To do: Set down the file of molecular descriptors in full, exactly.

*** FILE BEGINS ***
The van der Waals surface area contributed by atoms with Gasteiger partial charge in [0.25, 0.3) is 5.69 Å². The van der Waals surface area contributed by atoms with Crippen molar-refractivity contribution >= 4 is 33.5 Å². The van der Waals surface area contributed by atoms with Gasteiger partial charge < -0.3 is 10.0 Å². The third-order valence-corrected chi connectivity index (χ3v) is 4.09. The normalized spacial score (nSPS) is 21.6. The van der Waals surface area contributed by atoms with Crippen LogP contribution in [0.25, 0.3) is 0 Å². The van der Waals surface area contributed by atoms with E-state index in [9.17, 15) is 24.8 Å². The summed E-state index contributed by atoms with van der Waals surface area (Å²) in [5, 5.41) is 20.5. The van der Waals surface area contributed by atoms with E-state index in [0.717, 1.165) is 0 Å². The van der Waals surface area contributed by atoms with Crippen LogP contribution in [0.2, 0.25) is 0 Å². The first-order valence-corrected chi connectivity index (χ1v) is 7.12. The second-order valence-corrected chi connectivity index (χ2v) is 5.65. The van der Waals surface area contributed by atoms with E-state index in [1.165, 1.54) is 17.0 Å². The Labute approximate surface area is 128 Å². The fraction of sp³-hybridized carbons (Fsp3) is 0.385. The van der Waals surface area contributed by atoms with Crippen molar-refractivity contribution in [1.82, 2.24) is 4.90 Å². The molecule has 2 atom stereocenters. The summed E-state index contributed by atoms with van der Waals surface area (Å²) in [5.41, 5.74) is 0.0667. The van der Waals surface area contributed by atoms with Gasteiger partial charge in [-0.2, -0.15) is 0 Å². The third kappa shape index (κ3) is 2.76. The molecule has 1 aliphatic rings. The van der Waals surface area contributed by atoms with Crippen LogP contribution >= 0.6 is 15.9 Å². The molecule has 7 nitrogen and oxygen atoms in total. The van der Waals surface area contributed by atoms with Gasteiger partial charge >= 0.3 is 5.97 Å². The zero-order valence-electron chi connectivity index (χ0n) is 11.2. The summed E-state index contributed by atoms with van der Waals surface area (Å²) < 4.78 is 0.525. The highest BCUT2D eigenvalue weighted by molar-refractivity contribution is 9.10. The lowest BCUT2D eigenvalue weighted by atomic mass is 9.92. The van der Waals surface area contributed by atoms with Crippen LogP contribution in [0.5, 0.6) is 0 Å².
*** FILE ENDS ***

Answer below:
The van der Waals surface area contributed by atoms with Gasteiger partial charge in [0.25, 0.3) is 5.69 Å². The van der Waals surface area contributed by atoms with Crippen molar-refractivity contribution >= 4 is 33.5 Å². The van der Waals surface area contributed by atoms with Gasteiger partial charge < -0.3 is 10.0 Å². The third-order valence-corrected chi connectivity index (χ3v) is 4.09. The normalized spacial score (nSPS) is 21.6. The van der Waals surface area contributed by atoms with Crippen LogP contribution in [0.25, 0.3) is 0 Å². The van der Waals surface area contributed by atoms with E-state index in [9.17, 15) is 24.8 Å². The summed E-state index contributed by atoms with van der Waals surface area (Å²) in [5, 5.41) is 20.5. The van der Waals surface area contributed by atoms with E-state index in [0.717, 1.165) is 0 Å². The van der Waals surface area contributed by atoms with Crippen LogP contribution in [0.2, 0.25) is 0 Å². The first-order valence-corrected chi connectivity index (χ1v) is 7.12. The second-order valence-corrected chi connectivity index (χ2v) is 5.65. The van der Waals surface area contributed by atoms with E-state index in [1.165, 1.54) is 17.0 Å². The Labute approximate surface area is 128 Å². The fraction of sp³-hybridized carbons (Fsp3) is 0.385. The van der Waals surface area contributed by atoms with Crippen molar-refractivity contribution in [1.82, 2.24) is 4.90 Å². The molecule has 2 atom stereocenters. The summed E-state index contributed by atoms with van der Waals surface area (Å²) in [5.41, 5.74) is 0.0667. The van der Waals surface area contributed by atoms with Gasteiger partial charge in [-0.2, -0.15) is 0 Å². The third kappa shape index (κ3) is 2.76. The molecule has 1 aliphatic rings. The van der Waals surface area contributed by atoms with Crippen LogP contribution >= 0.6 is 15.9 Å². The molecule has 7 nitrogen and oxygen atoms in total. The van der Waals surface area contributed by atoms with Gasteiger partial charge >= 0.3 is 5.97 Å². The zero-order valence-electron chi connectivity index (χ0n) is 11.2. The summed E-state index contributed by atoms with van der Waals surface area (Å²) < 4.78 is 0.525. The highest BCUT2D eigenvalue weighted by molar-refractivity contribution is 9.10. The lowest BCUT2D eigenvalue weighted by atomic mass is 9.92. The van der Waals surface area contributed by atoms with Crippen LogP contribution in [0.5, 0.6) is 0 Å².